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S T A T E O F M I C H I G A N
C O U R T O F A P P E A L S
Before: FORT HOOD, P.J., and DONOFRIO and RONAYNE KRAUSE, JJ. PER CURIAM. Defendant was convicted, following a jury trial, of delivery of a controlled substance, MCL 333.7401(2)(b)(ii), and possession of a switchblade knife, MCL 750.226a. He was sentenced to 18 months of probation. Defendant appeals as of right, and we affirm. Defendant’s convictions arise from a pre-arranged drug sale. A confidential informant contacted Patrick Valente and asked if he had a source for Vicodin pills, a controlled substance. Valente testified that he contacted defendant and arranged for the sale of 50 pills in exchange for $200. Valente asked that the pills be divided into two separate baggies, with 20 pills in one bag and 30 in the other. The drug enforcement team watched as Valente entered the school where defendant worked as a custodian. Valente testified that he gave defendant $2001 in cash and retrieved the 50 pills in two baggies. On the contrary, defendant testified that Valente called to state that he would visit defendant to pay back a loan. However, when he arrived, Valente asked for pills instead. Defendant testified that he shoved Valente and did not give him any Vicodin pills. After the transaction, a search of defendant’s vehicle revealed additional Vicodin pills as well as Valium and Viagra. A switchblade knife was also found in the bag with the pills. Despite the contradictory testimony presented by the witnesses, defendant was convicted of delivery of a controlled substance and possession of a switchblade knife, but acquitted of the charge of possession of a controlled substance. Defendant appeals as of right. First, defendant contends that the jury verdict was against the great weight of the evidence. We disagree. Because defendant failed to preserve this issue by raising it in a motion 1 The cash was pre-recorded funds given by police to the confidential informant. for new trial, we review the issue for plain error affecting defendant’s substantial rights. People v Musser, 259 Mich App 215, 218; 673 NW2d 800 (2003). To prevail on appeal, the defendant must establish that: (1) an error occurred, (2) the error was plain, meaning clear or obvious, and (3) the plain error affected the defendant’s substantial rights. People v Carines, 460 Mich 750, 763; 597 NW2d 130 (1999). A trial court may grant a new trial premised on a challenge to the great weight of the evidence only if the evidence preponderates so heavily against the verdict that it would be a miscarriage of justice to allow the verdict to stand. People v Lemmon, 456 Mich 625, 627; 576 NW2d 129 (1998). Issues surrounding conflicting testimony and witness credibility are resolved by the trier of fact and present an insufficient reason to grant a new trial. Id. at 642-643. Absent exceptional circumstances, issues of witness credibility are for the jury, and the court may not substitute its view of witness credibility for the constitutionally guaranteed jury determination thereof. Id. at 642. When addressing a challenge to the great weight of the evidence, it must be determined if the defendant is truly attacking the weight of the evidence or whether the challenge presents a question regarding the credibility of witnesses testifying to diametrically opposed assertions of fact. Id. at 645. In the present case, defendant does not challenge the elements of delivery of a controlled substance, but contends that the verdict was against the great weight of the evidence because of a “substandard police investigation.” Specifically, defendant cites to the fact that police did not recover the pre-recorded funds used to purchase the Vicodin pills. However, contrary to the assertion by defendant, recovery of pre-recorded funds is not an element of the crime of delivery of a controlled substance. See People v Mass, 464 Mich 615, 626; 628 NW2d 540 (2001). Additionally, although defendant contends that the confidential informant and Valente were not searched after the transaction occurred, a review of the trial transcript reveals that a drug enforcement officer testified that he did perform a search after the transaction, but the second search was not reflected in the police report.2 Defendant’s challenge to the great weight of the evidence does not attack the elements of the crime of delivery, but rather the credibility of the testimony of the witnesses, an issue that is reposed in the trier of fact. Accordingly, this issue does not entitle defendant to appellate relief.3 Next, defendant asserts that the delivery conviction must be set aside because the jury relied on evidence “produced as a result of police entrapment.” The issue of police entrapment was never raised in the trial court, and therefore, the issue has been waived. People v Crall, 444 2 Detective Harry Otal testified that he searched the car and the two individuals after the transaction, and the “buy money” was not located. He also testified that he recovered over 200 Valium pills, 56 additional Vicodin pills, and two Viagra pills from the brown bag in defendant’s vehicle. 3 Defendant also challenged the weight of the evidence to support the possession of a switchblade knife conviction. However, defendant failed to cite any authority in support of his position. In any event, this challenge is without merit. Possession occurs when the defendant knowingly has the power and intention to exercise dominion and control over the item. See People v Burgenmeyer, 461 Mich 431, 439 n 12; 606 NW2d 645 (2000). Mich 463, 464; 510 NW2d 182 (1993); see also People v Carter, 462 Mich 206, 214-215; 612 NW2d 144 (2000).4 /s/ Karen M. Fort Hood /s/ Pat M. Donofrio /s/ Amy Ronayne Krause 4 Defendant did not raise the issue of entrapment below, and therefore, an evidentiary hearing did not occur in the trial court. Accordingly, we do not have a sufficient factual basis to analyze the twelve factors addressing the claim of entrapment. However, we note that, when questioned by defense counsel, Valente testified that his father wanted him to stop taking drugs and his father worked at the school with defendant. Valente further testified that his father asked defendant “not to sell to me [Valente],” and that if his father saw Valente with defendant, it would be to purchase drugs. This testimony introduced by defense counsel on cross-examination contradicts the entrapment defense raised for the first time on appeal.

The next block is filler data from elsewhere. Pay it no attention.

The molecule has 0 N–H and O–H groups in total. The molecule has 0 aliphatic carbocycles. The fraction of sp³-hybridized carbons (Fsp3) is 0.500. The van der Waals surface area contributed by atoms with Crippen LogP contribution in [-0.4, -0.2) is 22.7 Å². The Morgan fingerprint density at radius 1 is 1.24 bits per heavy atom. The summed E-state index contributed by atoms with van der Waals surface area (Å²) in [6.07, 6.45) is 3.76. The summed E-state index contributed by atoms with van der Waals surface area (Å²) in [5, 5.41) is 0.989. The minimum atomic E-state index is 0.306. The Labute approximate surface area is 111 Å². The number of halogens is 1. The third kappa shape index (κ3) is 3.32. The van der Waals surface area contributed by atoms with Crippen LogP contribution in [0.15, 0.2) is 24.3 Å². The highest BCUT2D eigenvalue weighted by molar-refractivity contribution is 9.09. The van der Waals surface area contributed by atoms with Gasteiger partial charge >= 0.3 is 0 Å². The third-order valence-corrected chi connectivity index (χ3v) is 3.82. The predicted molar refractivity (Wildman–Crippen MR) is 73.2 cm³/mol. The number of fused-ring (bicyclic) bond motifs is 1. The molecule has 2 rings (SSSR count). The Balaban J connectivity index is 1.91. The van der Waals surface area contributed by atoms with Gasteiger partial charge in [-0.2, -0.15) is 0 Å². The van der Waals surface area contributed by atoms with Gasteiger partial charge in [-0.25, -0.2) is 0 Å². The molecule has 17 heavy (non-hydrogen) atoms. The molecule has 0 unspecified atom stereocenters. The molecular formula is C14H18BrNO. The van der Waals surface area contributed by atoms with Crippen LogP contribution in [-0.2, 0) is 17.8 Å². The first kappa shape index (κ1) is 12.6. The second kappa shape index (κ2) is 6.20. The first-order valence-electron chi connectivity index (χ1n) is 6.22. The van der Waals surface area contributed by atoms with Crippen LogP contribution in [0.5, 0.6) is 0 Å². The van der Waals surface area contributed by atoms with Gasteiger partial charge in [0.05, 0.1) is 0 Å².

Source: http://wesuejudges.info/MCOA/2011/June/20110616_C297098_50_297098.OPN.PDF